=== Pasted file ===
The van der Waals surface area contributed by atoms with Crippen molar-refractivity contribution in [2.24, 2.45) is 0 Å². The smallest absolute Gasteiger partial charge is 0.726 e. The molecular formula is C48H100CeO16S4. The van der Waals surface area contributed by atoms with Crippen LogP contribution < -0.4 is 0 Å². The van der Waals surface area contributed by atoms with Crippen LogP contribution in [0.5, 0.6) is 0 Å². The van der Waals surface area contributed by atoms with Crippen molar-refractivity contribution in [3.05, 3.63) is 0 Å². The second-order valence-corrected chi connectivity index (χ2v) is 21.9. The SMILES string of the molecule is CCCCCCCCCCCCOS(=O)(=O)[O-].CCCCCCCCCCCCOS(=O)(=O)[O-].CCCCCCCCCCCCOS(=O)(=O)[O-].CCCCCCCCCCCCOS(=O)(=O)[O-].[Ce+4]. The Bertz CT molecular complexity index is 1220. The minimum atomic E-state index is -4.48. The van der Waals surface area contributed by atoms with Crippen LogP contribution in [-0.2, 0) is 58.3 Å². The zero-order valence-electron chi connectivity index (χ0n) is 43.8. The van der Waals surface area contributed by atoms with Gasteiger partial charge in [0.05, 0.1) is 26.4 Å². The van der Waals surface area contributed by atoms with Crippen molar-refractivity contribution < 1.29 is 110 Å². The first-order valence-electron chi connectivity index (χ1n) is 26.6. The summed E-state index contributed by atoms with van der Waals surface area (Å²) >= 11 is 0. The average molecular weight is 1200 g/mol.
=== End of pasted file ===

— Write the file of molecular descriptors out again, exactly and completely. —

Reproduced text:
The van der Waals surface area contributed by atoms with Crippen molar-refractivity contribution in [2.24, 2.45) is 0 Å². The smallest absolute Gasteiger partial charge is 0.726 e. The molecular formula is C48H100CeO16S4. The van der Waals surface area contributed by atoms with Crippen LogP contribution < -0.4 is 0 Å². The van der Waals surface area contributed by atoms with Crippen LogP contribution in [0.5, 0.6) is 0 Å². The van der Waals surface area contributed by atoms with Crippen molar-refractivity contribution in [3.05, 3.63) is 0 Å². The second-order valence-corrected chi connectivity index (χ2v) is 21.9. The SMILES string of the molecule is CCCCCCCCCCCCOS(=O)(=O)[O-].CCCCCCCCCCCCOS(=O)(=O)[O-].CCCCCCCCCCCCOS(=O)(=O)[O-].CCCCCCCCCCCCOS(=O)(=O)[O-].[Ce+4]. The Bertz CT molecular complexity index is 1220. The minimum atomic E-state index is -4.48. The van der Waals surface area contributed by atoms with Crippen LogP contribution in [-0.2, 0) is 58.3 Å². The zero-order valence-electron chi connectivity index (χ0n) is 43.8. The van der Waals surface area contributed by atoms with Gasteiger partial charge in [0.05, 0.1) is 26.4 Å². The van der Waals surface area contributed by atoms with Crippen molar-refractivity contribution < 1.29 is 110 Å². The first-order valence-electron chi connectivity index (χ1n) is 26.6. The summed E-state index contributed by atoms with van der Waals surface area (Å²) >= 11 is 0. The average molecular weight is 1200 g/mol.